Posted by: Author | December 3, 2018

Tuesday Tales- December 4, 2018- Crazy

Sorry I missed some weeks. I’m writing something totally different for me and the words that were used the last few weeks didn’t fit at all in my tale and there was no way to make it work. This week’s word is crazy and I can use that one for sure.

This story is about a slave and set in 1792. In this scene, the youngest son of the house is asking the slave, Theodora why she escaped (she was captured after one day and given lashes for it). She’s a house slave/seamstress and is working on a gown for one of his sisters.

Be sure to check out the other tales here. Mine is completely unedited so it will probably change at some point.

new TT Feb 2018

“Please tell me. I truly am baffled. Why you’d go. You have food, clothing and a roof over your head. Yet you risked it for a life as a fugitive. Why?”

The angst in his voice was what decided her to answer truthfully. She leaned forward with her elbows propped on her knees. “To answer one part of your question, I didn’t know I’d receive lashes if I was caught.” When he opened his mouth to speak, she held her right hand up to silence him. “Wait. You need to know this part.”

He nodded and remained silent with an eager expression on his face.

“While I had seen and heard the men who work the plantation being lashed, I was the first woman to my knowledge.”

His eyes widened. “Really? So you had no inkling that would happen?”


“All right, so you didn’t realize your punishment would be so severe, but I still don’t know why you left. I want to understand.”

“I left because I’m not free.”

“But all your needs are tended to.”

Theodora laughed. A short, bitter sound even to her own ears. “As do you. But the difference is, you have the freedom to go into town to the shops, to attend horse races, to travel wherever you want to go with no fears of being beaten to a bloody mess if you choose to go. You have the freedom to not answer questions if you don’t want to and most importantly, you have the right to say no. I don’t have any of those things. The people who own me and my kind are the ones who make all the decisions. Down to even what I can eat. So, yes, my needs are tended to, but if I wanted to eat a beef loin steak instead of gruel, I don’t have the chance to make that choice.”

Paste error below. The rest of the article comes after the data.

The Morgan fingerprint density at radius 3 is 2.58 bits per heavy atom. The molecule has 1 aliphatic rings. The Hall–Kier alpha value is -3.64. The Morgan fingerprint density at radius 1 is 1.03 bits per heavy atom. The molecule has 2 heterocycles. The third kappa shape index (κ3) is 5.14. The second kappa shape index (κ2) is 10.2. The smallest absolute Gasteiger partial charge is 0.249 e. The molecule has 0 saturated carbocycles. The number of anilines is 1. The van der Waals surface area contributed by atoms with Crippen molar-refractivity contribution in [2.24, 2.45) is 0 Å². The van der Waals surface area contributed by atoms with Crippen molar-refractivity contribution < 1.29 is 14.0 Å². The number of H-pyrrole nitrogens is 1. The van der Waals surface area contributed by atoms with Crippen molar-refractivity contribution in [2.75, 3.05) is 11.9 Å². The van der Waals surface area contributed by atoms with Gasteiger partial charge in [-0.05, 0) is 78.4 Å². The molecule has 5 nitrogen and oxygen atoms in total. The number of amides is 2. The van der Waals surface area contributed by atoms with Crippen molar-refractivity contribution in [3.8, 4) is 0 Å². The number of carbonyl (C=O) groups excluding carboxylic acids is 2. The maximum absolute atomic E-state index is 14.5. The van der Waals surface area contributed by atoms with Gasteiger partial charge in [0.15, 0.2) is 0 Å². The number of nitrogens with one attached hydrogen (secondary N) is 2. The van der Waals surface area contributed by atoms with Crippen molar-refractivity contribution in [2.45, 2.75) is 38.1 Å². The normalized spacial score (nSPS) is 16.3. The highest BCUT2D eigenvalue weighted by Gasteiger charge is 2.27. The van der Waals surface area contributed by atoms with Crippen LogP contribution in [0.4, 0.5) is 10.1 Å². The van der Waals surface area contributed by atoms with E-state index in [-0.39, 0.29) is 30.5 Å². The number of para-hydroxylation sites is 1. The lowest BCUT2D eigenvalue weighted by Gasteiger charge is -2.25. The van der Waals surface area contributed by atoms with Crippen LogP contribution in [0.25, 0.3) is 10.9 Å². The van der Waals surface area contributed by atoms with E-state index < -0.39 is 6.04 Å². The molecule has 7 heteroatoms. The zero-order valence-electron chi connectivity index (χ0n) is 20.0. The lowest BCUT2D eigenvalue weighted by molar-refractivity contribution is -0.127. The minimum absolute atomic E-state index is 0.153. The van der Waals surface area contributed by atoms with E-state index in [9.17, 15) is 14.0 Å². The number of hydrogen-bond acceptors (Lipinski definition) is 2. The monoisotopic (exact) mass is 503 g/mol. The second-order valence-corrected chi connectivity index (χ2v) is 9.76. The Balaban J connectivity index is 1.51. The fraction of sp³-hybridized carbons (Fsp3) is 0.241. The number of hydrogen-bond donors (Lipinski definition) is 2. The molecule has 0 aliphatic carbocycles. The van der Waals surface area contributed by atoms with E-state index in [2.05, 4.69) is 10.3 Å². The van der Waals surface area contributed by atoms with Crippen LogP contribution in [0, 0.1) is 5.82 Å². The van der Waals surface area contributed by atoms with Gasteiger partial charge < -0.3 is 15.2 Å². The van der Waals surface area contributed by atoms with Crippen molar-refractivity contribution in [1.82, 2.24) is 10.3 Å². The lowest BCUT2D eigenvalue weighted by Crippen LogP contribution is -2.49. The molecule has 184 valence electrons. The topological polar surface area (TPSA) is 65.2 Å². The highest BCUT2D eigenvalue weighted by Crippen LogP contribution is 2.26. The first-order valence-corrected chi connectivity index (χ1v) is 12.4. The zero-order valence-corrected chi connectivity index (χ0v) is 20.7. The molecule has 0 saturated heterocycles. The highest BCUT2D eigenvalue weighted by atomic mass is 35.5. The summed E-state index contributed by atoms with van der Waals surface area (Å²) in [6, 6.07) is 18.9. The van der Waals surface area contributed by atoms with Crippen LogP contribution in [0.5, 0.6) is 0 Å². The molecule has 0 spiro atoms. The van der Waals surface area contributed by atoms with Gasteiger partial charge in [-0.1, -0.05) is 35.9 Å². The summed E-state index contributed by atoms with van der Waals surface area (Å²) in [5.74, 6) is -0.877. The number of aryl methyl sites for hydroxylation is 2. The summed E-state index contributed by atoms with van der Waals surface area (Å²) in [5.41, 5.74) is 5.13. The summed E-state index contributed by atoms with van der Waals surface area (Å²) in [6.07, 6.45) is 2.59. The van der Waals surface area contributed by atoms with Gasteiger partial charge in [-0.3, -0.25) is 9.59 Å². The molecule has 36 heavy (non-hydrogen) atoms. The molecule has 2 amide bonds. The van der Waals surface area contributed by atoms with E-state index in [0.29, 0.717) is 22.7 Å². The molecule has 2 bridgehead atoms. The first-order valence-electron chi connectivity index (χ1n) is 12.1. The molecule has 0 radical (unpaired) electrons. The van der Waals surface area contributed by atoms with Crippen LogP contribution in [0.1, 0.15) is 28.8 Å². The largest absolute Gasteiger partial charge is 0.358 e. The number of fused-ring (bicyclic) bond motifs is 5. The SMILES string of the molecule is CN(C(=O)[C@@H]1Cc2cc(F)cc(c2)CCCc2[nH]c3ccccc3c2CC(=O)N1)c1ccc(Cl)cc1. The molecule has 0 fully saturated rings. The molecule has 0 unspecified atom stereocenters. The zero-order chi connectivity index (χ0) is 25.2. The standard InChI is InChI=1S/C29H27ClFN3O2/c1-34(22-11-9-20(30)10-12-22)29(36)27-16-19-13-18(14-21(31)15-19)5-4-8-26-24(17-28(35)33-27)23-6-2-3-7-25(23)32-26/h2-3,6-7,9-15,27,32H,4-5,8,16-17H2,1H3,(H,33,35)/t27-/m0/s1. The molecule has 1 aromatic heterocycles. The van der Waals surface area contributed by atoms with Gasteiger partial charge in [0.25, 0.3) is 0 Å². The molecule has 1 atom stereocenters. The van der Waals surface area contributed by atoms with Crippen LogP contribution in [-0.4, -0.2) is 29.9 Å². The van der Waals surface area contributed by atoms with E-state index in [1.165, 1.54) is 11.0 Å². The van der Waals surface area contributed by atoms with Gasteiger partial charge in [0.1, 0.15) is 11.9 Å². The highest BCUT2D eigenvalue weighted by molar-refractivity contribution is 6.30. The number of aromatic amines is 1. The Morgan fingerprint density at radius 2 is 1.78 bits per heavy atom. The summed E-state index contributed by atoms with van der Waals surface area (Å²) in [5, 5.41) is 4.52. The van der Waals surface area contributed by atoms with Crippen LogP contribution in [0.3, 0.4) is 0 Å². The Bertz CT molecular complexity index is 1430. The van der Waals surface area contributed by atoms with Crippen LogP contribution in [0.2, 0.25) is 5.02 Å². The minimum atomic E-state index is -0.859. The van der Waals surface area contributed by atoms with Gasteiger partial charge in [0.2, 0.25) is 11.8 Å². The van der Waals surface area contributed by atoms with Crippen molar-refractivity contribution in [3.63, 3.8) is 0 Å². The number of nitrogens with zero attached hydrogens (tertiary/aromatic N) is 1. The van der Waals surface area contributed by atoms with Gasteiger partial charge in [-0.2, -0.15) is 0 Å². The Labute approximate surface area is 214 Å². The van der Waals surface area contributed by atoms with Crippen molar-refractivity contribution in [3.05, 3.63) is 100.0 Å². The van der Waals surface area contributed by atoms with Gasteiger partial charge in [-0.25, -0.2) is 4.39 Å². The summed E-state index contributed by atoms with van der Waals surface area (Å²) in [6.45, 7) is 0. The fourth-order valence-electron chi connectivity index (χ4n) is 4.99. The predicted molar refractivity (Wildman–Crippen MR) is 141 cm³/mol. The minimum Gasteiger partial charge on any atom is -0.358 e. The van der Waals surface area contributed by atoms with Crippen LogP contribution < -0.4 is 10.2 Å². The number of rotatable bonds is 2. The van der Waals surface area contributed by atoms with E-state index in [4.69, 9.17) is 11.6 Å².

A shadow passed across his eyes. She couldn’t tell if it was pity or understanding, but she thought for a moment—perhaps—that he understood.

“Thank you for explaining. I think I see better now.”

She gave him a sad smile. “And I thank you for saying thank you. Those words are never spoken to me unless by another of my kind. For you see, we’re politer to each other than your finely tutored gentlemen ever were or will be.”

He stood. “I will try to behave in a kinder manner. For I now see more than I did before coming in here this afternoon.”

When he was gone, Theodora thought back over the conversation. She was surprised at the questions he asked, but more stunned that he actually appeared to listen and take heed of her words.

Only time would tell if what they discussed had a true impact on him. She hoped so but wasn’t optimistic as he was of the class of people who didn’t normally care about her kind other than to get from them what they wanted.

She rose from her seat to make her way to the privy since she hadn’t had a break all day.

Before she could get to the door, Miss Emily came dashing in, with her headpiece in her hand and her hair in disarray. “You must come now. Mother is going crazy.”




  1. What a moving entry this week. Wow. Well done.

    • thanks Jean. I appreciate that. It’s been an emotional story

  2. Excellent post. Freedom is a privilege we really don’t appreciate.

    • thanks. Agreed with taking our freedoms for granted. This book has made me think hard about those things.

  3. Wow, that was a very illuminating excerpt. I love that she was truthful with him and even more that he got what she was saying

    • thanks Tricia. That means a lot. I’m worried about how this story will be received and the comments here are making me happy! 🙂

  4. Well done! I read this and I see a world my grandchildren would have lived in if they were born 200 years ago. All four are biracial. I am the proudest mama because of who each of my boys chose to love. They chose from their hearts and I realized they had grown into young men that see only people and didn’t see the color of skin. Unfortunately, even in today’s world, that can’t be said of all.

    • Well Done on the raising of your children the right way. We also have biracial family members and I am glad to know they are loved by who they are and not by skin color. I love that we can mix and mingle with everyone. We are Christian and my son married a Jewish girl and we share all the holidays with each other. It CAN work…if only people let it. I’d love to see pics of your grandbabies sometime!

      • I’ll pull some up and email you a few pics

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